The head of Office for Standards in Education, Children's Services and Skills (Ofsted) has batted for new laws and powers, citing a lack of regulation around supplementary religious schools. The call was made after it was determined that pupils have been left at risk by unregistered faith schools because of weak legislation.
Amanda Spielman, head of the schools inspectorate, bared that their inspectors have visited hundreds of learning centers over the past 18 months and identified 286 unregistered schools across England with an enrollment of 6,000 pupils. Of the 116 schools inspected, 36 were given warning notices.
About one out of five are faith schools, including Jewish, Islamic and Christian centers. These schools teach religious texts like the Quran and Talmund. One such school is Talmund Torah Tashbar, a Hasidic Jewish school in northeast London, which was ordered closed for refusing to teach English.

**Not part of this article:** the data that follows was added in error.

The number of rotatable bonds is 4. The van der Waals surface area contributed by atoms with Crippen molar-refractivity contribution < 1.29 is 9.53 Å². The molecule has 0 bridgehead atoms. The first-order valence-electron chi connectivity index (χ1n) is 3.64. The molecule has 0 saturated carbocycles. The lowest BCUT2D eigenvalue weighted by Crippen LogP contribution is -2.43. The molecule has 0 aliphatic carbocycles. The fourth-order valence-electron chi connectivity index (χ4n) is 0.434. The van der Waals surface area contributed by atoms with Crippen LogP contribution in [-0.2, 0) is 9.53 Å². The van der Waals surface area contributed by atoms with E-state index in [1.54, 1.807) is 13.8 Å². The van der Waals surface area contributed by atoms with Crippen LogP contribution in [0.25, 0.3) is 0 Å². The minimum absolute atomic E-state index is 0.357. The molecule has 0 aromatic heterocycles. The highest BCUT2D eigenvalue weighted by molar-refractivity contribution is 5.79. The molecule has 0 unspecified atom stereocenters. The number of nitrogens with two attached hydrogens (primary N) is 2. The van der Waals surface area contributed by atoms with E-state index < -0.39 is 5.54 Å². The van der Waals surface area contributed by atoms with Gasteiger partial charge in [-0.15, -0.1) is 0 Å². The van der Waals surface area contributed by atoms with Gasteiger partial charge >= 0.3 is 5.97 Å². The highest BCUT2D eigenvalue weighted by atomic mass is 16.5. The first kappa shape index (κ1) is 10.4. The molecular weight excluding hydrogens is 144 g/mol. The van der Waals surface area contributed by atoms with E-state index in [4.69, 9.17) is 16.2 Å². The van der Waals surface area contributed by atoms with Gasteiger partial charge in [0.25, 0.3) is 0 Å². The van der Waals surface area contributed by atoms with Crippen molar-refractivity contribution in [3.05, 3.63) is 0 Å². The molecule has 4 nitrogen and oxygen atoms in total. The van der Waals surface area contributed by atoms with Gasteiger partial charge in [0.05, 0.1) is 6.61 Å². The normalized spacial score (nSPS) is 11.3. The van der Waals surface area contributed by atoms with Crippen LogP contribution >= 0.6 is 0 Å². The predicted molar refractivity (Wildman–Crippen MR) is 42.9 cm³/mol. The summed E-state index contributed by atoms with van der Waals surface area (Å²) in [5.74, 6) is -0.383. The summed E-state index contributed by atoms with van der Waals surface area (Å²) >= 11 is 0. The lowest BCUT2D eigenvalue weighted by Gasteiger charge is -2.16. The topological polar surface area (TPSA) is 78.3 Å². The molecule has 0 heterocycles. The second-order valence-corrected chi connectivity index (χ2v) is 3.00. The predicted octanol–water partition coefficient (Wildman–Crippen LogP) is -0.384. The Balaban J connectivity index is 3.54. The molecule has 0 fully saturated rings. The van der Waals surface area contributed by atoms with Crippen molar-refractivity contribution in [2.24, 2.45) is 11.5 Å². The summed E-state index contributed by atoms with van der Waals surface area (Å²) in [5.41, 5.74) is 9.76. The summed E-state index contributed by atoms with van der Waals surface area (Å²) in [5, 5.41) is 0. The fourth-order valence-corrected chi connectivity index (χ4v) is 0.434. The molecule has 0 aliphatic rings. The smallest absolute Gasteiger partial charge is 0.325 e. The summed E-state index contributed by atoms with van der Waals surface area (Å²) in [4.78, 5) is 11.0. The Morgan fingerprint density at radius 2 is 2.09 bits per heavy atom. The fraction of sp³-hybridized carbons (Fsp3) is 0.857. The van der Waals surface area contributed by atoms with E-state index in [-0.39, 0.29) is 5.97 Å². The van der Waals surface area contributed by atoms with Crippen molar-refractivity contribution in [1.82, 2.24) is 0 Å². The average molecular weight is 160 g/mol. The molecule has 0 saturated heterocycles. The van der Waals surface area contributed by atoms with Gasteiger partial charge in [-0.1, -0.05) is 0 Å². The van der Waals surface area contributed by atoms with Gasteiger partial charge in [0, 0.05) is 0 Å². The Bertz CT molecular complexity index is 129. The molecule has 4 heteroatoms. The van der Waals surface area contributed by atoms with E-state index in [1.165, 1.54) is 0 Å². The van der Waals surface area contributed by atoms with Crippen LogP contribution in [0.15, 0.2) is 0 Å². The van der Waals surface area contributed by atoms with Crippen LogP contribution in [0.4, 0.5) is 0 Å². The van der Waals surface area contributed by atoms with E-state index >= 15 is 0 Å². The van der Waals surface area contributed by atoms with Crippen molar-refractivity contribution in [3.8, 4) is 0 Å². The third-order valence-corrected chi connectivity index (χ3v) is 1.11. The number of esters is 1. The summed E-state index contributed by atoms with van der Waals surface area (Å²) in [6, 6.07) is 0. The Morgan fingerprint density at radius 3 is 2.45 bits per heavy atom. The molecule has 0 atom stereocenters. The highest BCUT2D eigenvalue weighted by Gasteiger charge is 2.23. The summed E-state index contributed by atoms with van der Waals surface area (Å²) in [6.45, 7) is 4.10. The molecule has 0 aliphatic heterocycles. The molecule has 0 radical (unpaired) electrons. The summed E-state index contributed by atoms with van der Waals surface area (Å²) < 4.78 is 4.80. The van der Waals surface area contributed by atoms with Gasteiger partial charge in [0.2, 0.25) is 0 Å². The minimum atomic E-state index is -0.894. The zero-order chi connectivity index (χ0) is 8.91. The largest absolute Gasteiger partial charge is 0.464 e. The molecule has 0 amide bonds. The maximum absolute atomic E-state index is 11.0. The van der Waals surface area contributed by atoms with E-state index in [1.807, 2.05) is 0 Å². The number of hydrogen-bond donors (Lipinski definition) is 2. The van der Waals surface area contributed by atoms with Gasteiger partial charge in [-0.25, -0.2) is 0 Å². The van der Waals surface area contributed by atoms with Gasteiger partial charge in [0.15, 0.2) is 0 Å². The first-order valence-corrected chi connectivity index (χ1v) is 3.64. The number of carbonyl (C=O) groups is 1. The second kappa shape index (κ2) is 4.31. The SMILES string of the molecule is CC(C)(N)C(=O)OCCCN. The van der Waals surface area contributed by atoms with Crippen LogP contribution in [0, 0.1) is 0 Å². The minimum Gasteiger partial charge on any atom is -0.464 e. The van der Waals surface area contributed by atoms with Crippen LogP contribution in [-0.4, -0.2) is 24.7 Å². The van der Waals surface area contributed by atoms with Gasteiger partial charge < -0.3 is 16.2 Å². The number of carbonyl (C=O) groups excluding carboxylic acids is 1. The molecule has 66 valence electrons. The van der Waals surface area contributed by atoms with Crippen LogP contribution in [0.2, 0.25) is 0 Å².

This is because the school encouraged "cultural and ethnic insularity because it is so narrow and almost exclusively rooted in the study of the Torah," investigators said.
However, Talmund Torah Tashbar continues to operate a year-and-a-half after the closure order was issued. A former student, Izzy Posen, said he was often caned for asking difficult questions. "I was a target because I asked questions they couldn't answer. I got hit almost daily. I used to come home with bruises," he said.
His accounts were corroborated by other sources who said that a boy had his finger broken for "speaking out of a turn" and that children had "soap or chalk" stuffed in their mouths for uttering cuss words. Two years ago, Posen took the General Certificate of Secondary education at age 20.
Ofsted's crackdown on unregistered faith schools is welcomed by parents. However, it is also under fire for going after legitimate schools that don't teach about homosexuality. Christian and Jewish schools refuse to include the subject on their curriculum as it doesn't conform to their religious beliefs.